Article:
Kemin Expects Kazakhstan Moly and Tungsten Production by 2016

At 130,000 metric tons (MT), Kazakhstan‘s molybdenum reserves are among the world’s largest, according to the US Geological Survey. However, the country has not produced the metal since 2006, when it put out just 250 MT. 

By 2016, moly and tungsten exploration company Kemin Resources (LSE:KEM) hopes to change that.

Positive prefeasibility

On Tuesday, the company, which was formed in April of this year via a reverse takeover of GMA Resources by joint venture Kazakh-Russian Mining Company, said that a prefeasibility study carried out at its Kazakhstan-based Drozhilovskoye and Smirnovskoe deposits, ”confirm[s] that the projects are economically viable,” as per Metal-Pages.

More specifically, the Drozhilovskoye moly-tungsten deposit, which is located about 4 kilometers from Okrainka, a small settlement, is expected to have a 30-year mine life, while the Smirnovskoe moly-tungsten-copper deposit, situated about 41 kilometers north of Karabalyk, the district center in Northern Kazakhstan, is expected to have a mine life of 36 years.

The study also includes updated resource estimates for both deposits. Drozhilovskoye’s now sits at 139.8 million MT of ore containing 262,900 MT of moly at 0.188 percent and 64,300 tonnes of tungsten at 0.046 percent. Smirnovskoye’s comes in at 170.5 million MT of ore containing 221,700 MT of molybdenum at 0.13 percent and 17,100 MT of tungsten at 0.01 percent.

Based on those estimates, the two projects hold a net present value of US$1.55 billion at a 9-percent discount rate. Together they should produce 20,600 MT of molybdenum concentrate per year, along with annual tungsten production of 3,100 tonnes. Capital expenditure for both “is estimated at $267.4 million,” Metal-Pages states.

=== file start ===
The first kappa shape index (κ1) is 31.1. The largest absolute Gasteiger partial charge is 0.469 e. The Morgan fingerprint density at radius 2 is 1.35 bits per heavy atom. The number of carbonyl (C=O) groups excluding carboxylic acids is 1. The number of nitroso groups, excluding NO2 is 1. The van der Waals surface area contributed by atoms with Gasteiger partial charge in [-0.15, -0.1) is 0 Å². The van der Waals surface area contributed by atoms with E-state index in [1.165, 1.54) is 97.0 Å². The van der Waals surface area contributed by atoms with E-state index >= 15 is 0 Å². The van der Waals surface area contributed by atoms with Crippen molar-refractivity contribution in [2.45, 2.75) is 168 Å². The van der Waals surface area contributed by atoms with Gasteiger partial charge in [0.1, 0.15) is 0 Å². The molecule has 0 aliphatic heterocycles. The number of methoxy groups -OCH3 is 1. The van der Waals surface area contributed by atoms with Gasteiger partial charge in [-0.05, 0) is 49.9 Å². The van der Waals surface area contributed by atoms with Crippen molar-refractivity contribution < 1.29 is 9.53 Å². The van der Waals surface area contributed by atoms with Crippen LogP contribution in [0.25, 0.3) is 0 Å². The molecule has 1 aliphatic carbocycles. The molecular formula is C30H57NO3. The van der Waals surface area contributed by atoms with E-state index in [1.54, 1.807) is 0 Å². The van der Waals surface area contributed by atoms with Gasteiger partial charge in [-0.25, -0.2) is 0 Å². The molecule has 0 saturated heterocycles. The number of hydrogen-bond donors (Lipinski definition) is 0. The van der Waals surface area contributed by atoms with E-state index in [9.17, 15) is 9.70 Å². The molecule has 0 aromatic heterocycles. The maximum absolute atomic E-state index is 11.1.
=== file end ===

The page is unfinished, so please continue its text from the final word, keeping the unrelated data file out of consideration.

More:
Commenting positively on the news, Altynbek Orynbassarov, Kemin’s chief operating officer, is quoted by IFA Magazine as saying, “[w]e have the opportunity to develop substantial rare metal projects that will, in our view, deliver significant long term profits to our shareholders in the years ahead.”

He believes the projects are two of “the most exciting molybdenum and tungsten projects awaiting development in the world.”

Up next

Kemin “expects a significant portion of the updated resource to be converted into the JORC compliant resource category shortly,” IFA Magazine notes.

Further, the company plans to begin a definitive feasibility study immediately, with completion slated for the second half of 2014, Metal-Pages states. Mining should commence in 2015 and 2016 at Drozhilovskoye and Smirnovskoye, respectively, with the former delivering its first saleable minerals in 2016 and the latter doing so in 2017.

Shares of Kemin rose 68 percent, to 15.50 pence, on the release of the news, but are currently trading at 14.40 pence, slightly down from that level.

 

Securities Disclosure: I, Charlotte McLeod, hold no direct investment interest in any company mentioned in this article.

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What to Look for in the New Kazakhstan Mining Sector